About Metarhizium anisopliae BRIP 53284
Metarhizium anisopliae, formerly known as Entomophthora anisopliae (basionym), is a fungus that grows naturally in soils throughout the world and causes disease in various insects by acting as a parasitoid. Ilya I. Mechnikov named it after the insect species it was originally isolated from: the beetle Anisoplia austriaca. It is a mitosporic fungus with asexual reproduction, which was formerly classified in the form class Hyphomycetes of the form phylum Deuteromycota (also often called Fungi Imperfecti).
It has long been recognised that many isolates are specific, and they were assigned variety status, but they have now been assigned as new Metarhizium species, such as M. anisopliae, M. majus and M. acridum (which was M. anisopliae var. acridum and included the isolates used for locust control). Metarhizium taii was placed in M. anisopliae var. anisopliae, but has now been described as a synonym of M. guizhouense (see Metarhizium). The commercially important isolate M.a. 43 (a.k.a. F52, Met52, etc.), which infects Coleoptera and other insect orders has now been assigned to Metarhizium brunneum.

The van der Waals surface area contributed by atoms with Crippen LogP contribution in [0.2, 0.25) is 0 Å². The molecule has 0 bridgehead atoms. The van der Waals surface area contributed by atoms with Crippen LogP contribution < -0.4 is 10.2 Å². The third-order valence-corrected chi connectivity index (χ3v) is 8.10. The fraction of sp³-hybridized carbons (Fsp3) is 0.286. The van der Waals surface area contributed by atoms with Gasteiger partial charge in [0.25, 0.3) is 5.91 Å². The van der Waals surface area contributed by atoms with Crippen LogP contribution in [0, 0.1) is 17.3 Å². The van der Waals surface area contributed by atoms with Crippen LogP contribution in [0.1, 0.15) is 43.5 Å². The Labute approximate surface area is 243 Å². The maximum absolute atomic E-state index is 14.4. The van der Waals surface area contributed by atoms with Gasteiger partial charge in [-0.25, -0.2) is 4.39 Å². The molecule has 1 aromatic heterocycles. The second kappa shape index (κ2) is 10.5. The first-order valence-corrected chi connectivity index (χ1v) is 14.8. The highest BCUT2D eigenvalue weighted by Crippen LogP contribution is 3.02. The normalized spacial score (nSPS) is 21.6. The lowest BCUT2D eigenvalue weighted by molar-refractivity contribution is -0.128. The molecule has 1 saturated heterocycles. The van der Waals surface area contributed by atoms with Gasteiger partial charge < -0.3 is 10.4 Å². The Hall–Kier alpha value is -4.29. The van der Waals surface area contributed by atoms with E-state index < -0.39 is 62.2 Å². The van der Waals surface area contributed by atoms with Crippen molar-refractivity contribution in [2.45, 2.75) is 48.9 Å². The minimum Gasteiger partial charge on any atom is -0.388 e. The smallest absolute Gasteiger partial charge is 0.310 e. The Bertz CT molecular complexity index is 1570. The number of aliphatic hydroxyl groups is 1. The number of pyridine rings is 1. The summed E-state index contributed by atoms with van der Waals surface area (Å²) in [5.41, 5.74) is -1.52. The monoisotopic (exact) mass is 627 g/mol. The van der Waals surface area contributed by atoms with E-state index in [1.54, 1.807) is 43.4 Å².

This species currently has no variation database. However you can process your own variants using the Variant Effect Predictor: